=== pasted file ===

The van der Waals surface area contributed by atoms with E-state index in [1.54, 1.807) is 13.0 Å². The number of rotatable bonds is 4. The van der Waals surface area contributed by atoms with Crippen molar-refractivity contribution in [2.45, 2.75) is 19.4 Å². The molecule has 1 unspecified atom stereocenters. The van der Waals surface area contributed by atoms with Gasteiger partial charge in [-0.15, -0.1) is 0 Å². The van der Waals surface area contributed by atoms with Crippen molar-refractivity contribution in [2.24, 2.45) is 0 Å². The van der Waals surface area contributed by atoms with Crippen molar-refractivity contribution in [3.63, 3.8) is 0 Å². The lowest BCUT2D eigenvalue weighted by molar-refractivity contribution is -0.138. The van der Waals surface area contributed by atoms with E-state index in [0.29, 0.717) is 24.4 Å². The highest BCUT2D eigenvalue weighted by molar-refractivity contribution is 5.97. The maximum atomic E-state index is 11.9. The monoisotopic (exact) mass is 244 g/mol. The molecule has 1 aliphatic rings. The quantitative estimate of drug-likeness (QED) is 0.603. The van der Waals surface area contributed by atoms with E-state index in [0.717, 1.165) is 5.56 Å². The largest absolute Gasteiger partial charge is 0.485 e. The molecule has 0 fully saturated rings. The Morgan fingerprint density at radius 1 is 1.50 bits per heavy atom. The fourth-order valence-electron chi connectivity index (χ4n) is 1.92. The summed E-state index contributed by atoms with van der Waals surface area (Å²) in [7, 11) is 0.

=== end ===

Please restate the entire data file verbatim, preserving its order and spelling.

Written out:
The van der Waals surface area contributed by atoms with E-state index in [1.54, 1.807) is 13.0 Å². The number of rotatable bonds is 4. The van der Waals surface area contributed by atoms with Crippen molar-refractivity contribution in [2.45, 2.75) is 19.4 Å². The molecule has 1 unspecified atom stereocenters. The van der Waals surface area contributed by atoms with Gasteiger partial charge in [-0.15, -0.1) is 0 Å². The van der Waals surface area contributed by atoms with Crippen molar-refractivity contribution in [2.24, 2.45) is 0 Å². The van der Waals surface area contributed by atoms with Crippen molar-refractivity contribution in [3.63, 3.8) is 0 Å². The lowest BCUT2D eigenvalue weighted by molar-refractivity contribution is -0.138. The van der Waals surface area contributed by atoms with E-state index in [0.29, 0.717) is 24.4 Å². The highest BCUT2D eigenvalue weighted by molar-refractivity contribution is 5.97. The maximum atomic E-state index is 11.9. The monoisotopic (exact) mass is 244 g/mol. The molecule has 1 aliphatic rings. The quantitative estimate of drug-likeness (QED) is 0.603. The van der Waals surface area contributed by atoms with E-state index in [0.717, 1.165) is 5.56 Å². The largest absolute Gasteiger partial charge is 0.485 e. The molecule has 0 fully saturated rings. The Morgan fingerprint density at radius 1 is 1.50 bits per heavy atom. The fourth-order valence-electron chi connectivity index (χ4n) is 1.92. The summed E-state index contributed by atoms with van der Waals surface area (Å²) in [7, 11) is 0.